1. Ending weeks of offline misery after high-profile hack attacks, Sony's PlayStation Store is back online. Sony's thanking everyone for "patience" and notes the Store has been topped up with a lot of content (there's even a handy list of the new gaming goodness). But the "welcome back" free offers, given to PSN users as an apology for the extended outage, isn't yet live--it's in final testing. Presumably so Sony doesn't expose itself with yet another security hole.
2. YouTube now lets you license your uploaded video under Creative Commons. Essentially this means you can choose to give permission for other folk to reuse, rework, adapt and republish your efforts--with attribution to you as an original source. It's important because it lets YouTube become a bigger channel for newly produced content, which helps keep it relevant and growing. YouTube's even pre-arranged some 10,000 clips from C-SPAN, Al-Jazeera, and more.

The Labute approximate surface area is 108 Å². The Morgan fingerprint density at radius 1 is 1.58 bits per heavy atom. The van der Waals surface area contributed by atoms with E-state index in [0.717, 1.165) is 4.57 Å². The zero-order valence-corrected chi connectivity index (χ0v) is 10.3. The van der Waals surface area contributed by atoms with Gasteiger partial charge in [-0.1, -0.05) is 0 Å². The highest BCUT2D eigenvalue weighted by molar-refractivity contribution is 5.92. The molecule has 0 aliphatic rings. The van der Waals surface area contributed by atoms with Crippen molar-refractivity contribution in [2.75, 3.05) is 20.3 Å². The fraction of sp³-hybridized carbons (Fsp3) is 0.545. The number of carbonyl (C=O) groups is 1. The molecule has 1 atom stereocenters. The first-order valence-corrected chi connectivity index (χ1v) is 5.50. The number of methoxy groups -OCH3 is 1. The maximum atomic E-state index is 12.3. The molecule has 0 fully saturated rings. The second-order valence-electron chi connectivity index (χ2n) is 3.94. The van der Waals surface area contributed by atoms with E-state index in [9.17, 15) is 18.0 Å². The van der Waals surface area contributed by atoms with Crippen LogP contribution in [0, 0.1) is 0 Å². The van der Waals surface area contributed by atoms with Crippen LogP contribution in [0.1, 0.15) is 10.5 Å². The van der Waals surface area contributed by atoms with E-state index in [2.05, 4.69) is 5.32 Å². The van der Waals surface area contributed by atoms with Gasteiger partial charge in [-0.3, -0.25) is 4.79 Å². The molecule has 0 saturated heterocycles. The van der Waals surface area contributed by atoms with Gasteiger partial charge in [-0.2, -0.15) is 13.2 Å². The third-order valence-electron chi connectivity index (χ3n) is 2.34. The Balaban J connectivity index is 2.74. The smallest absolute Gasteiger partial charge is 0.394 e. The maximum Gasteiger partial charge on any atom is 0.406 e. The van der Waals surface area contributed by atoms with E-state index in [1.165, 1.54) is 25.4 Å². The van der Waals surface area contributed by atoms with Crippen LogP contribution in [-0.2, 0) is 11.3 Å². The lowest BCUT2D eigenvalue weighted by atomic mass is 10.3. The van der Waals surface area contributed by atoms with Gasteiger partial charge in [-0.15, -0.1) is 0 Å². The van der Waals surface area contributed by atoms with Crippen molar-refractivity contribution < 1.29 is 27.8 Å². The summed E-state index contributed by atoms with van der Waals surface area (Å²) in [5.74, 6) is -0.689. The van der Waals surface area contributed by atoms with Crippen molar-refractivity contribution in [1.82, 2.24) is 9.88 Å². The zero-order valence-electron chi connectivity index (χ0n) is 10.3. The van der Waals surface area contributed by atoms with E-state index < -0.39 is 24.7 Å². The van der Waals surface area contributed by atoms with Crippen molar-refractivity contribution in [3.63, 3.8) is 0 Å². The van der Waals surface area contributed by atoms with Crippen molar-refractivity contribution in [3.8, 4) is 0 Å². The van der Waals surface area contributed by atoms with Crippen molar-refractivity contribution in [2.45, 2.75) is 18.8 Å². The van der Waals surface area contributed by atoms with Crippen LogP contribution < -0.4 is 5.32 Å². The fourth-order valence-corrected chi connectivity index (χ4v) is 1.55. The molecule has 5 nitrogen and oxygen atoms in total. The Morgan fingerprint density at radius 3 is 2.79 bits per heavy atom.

3. In a bill which music industry patrons hope will set a trend, Tennessee has a new law that makes it illegal to use someone else's login credentials to listen to music or watch streaming TV content from systems like Netflix or Rhapsody. The Web Entertainment Theft legislation, which seems draconian because it's valid even if you have permission, is directed at hackers who resell passwords in bulk, but sponsors acknowledge it applies to everyone--particularly college-goers.
4. Apple just updated its OS X to defeat a persistent and tricky malware attack called Mac Defender that may be the highest profile "hack" of Apple's OS yet--although strictly it needs user interaction to "infect" a machine. But within hours the illegal coders behind the attack adjusted their system to circumvent Apple's new security. Apple's now got a system for daily security updates, but it's a sign malware attackers are targeting the oft-overlooked Mac.
5. Shaq--yup, that Shaq--just announced his retirement from the NBA via Twitter. Specifically O'Neal used Tout, a social video sharing system to make it a truly 21st century retirement posting. No letter, no newspaper leak, no press conference, just a simple, honest self-published social networking status update.